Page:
Does Cycling Make You Smarter? [ANALYSIS]
Going for a bicycle ride is one of the best all-round examples of exercise you’ll get. I’ll bet you feel the instant gratification once your pedals start turning and your heart rate increases. And your increased efforts are rewarded instantly. Don’t you get a buzz from being out of breath?
What you might not realise is what’s going on inside your head as you clock up the miles. While you’re busy getting fitter, as we see here, you’re charging your mind, as well as your body. Didn’t think your brain would be getting a workout too? Then think again and read on.
Brain Functions While Riding a Bike
You know that sometimes you need to use your ‘noggin’ if you have to work out something complicated? Well it turns out that this slang is actually the scientific name for a protein in your brain. And it gets boosted by your bicycle ride, to help improve your learning.
Another protein boosted after you’ve been out on a bicycle ride is that other well known brain function – your grey matter. Which is an actual thing, too! It controls movement, retains memories and adjusts our emotions.
Cycling also helps your brain to grow and connect to other parts of the body. Carrying out any aerobic exercise will pump oxygen and nutrients to it, which improves its ability to increase in size, and to perform and repair itself. We look at the benefits of cycling on blood circulation here.
Neurons are made by physical activity – these are the nerve cells responsible for taking in information from the outside world, for telling our muscles what to do, and linking the railway map of our central nervous system at the same time.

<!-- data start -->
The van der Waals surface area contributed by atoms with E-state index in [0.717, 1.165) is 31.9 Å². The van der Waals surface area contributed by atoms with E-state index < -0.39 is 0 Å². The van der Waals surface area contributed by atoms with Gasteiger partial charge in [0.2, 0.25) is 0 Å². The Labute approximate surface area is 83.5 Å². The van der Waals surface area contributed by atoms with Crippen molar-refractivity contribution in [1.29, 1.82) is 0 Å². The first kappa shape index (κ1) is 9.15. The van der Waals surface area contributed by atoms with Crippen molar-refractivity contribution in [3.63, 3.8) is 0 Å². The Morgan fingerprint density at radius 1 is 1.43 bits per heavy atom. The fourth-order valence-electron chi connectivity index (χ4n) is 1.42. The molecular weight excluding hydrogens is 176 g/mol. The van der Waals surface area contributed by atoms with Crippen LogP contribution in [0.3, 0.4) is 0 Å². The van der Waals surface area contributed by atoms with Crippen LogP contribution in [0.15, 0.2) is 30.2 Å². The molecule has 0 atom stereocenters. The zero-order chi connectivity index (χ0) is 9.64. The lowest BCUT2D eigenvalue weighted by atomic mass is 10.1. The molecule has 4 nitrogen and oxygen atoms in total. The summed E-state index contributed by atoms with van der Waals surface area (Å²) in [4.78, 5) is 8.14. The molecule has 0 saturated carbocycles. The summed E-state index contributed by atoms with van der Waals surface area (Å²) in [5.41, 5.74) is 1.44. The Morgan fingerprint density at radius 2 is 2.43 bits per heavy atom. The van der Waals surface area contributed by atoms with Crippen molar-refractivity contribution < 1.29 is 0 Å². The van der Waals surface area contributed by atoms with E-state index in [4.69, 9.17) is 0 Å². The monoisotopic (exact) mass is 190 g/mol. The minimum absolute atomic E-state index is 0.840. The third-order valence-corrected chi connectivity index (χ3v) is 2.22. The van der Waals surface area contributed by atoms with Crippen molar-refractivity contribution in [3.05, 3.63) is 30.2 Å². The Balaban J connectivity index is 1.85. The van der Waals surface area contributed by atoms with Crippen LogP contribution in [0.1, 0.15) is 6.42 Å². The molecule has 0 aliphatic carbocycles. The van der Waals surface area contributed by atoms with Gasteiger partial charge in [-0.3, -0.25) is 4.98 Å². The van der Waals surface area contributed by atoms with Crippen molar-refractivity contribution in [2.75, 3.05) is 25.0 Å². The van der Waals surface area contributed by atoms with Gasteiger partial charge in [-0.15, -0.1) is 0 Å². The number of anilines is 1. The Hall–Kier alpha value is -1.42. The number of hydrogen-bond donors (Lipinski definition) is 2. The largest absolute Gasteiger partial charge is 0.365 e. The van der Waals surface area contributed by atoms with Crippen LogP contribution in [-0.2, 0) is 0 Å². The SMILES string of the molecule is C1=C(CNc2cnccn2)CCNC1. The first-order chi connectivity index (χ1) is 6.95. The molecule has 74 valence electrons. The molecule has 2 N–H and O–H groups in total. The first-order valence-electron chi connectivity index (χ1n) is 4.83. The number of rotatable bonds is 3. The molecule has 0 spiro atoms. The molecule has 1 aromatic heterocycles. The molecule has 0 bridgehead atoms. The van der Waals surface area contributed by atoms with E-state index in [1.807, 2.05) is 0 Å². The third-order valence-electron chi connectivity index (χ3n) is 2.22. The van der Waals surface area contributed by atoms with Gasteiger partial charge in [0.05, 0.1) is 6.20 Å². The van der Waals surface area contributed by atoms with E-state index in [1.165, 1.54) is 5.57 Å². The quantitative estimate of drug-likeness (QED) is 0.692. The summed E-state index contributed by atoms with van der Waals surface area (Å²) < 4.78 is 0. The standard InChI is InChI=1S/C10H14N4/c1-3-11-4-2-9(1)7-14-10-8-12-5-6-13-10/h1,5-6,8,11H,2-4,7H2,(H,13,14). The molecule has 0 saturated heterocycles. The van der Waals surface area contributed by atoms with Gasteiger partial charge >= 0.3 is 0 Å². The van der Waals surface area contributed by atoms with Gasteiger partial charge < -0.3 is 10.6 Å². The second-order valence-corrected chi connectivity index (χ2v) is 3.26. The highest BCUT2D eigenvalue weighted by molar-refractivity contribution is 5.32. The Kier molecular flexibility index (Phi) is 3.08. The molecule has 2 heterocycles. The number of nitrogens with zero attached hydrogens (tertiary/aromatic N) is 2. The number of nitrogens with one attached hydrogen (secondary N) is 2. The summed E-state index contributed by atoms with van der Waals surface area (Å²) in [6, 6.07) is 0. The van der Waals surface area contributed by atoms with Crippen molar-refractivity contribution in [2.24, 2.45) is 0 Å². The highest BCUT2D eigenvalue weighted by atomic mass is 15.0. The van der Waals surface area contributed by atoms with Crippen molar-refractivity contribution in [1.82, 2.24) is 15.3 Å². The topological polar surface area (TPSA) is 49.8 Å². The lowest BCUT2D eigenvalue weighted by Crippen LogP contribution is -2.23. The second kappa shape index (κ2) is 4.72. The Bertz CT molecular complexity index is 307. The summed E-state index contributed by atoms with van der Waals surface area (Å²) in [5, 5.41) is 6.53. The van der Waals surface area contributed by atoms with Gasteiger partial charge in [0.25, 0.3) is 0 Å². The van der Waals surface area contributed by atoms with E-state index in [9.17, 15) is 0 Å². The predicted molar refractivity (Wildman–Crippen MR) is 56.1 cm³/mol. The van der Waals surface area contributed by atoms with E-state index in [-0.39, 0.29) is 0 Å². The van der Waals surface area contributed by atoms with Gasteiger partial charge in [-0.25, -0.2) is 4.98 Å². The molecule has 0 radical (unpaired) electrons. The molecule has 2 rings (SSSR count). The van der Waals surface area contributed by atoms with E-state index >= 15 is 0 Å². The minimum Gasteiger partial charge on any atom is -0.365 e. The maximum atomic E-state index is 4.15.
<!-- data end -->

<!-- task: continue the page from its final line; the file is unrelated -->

“The Cycling High”
As your brain is being repaired and freshened up, you feel better and are rewarded with a wave of positive signals called neurotransmitters. These are sent by the neurons to other cells and are packed with information and hormones which make you feel good and give you a bit of a glow after a ride.
You also get a boost of anandamide – a natural high produced by the body. It’s in your bloodstream, and is also known as a cannabinoid, which influences the same part of the brain as marijuana. When it wakes up you will get a further boost (perhaps only on longer rides) of bliss and exhilaration.
Is Cycling Good for Your Brain?
You’ll earn more than just fitness and an improved engine from cycling. Your mental powers can be boosted, as your brain contains ‘white matter’ as well as grey matter. This stuff helps ‘knit’ the different parts of the brain together. Cycling is seen to increase white matter.
Let’s go to the Netherlands, where cycling is so developed as to be called an ‘over-learned’ skill, which means that most riders do not need practice to go out and ride. 48 healthy individuals chosen for an experiment showed an increase in the parts of the brain which control motor function – the part which helps you remember how to ride a bicycle, or play the piano, or catch a ball. You can read more about this here.
Does Cycling Release Endorphins?
Endorphins are hormones which your body lets go whenever it experiences stress or pain. By helping to calm those anxious moments, they also improve your mood. When cycling, you receive a hit of endorphins, and they can trigger the same areas of the brain as those painkillers you buy from the pharmacist.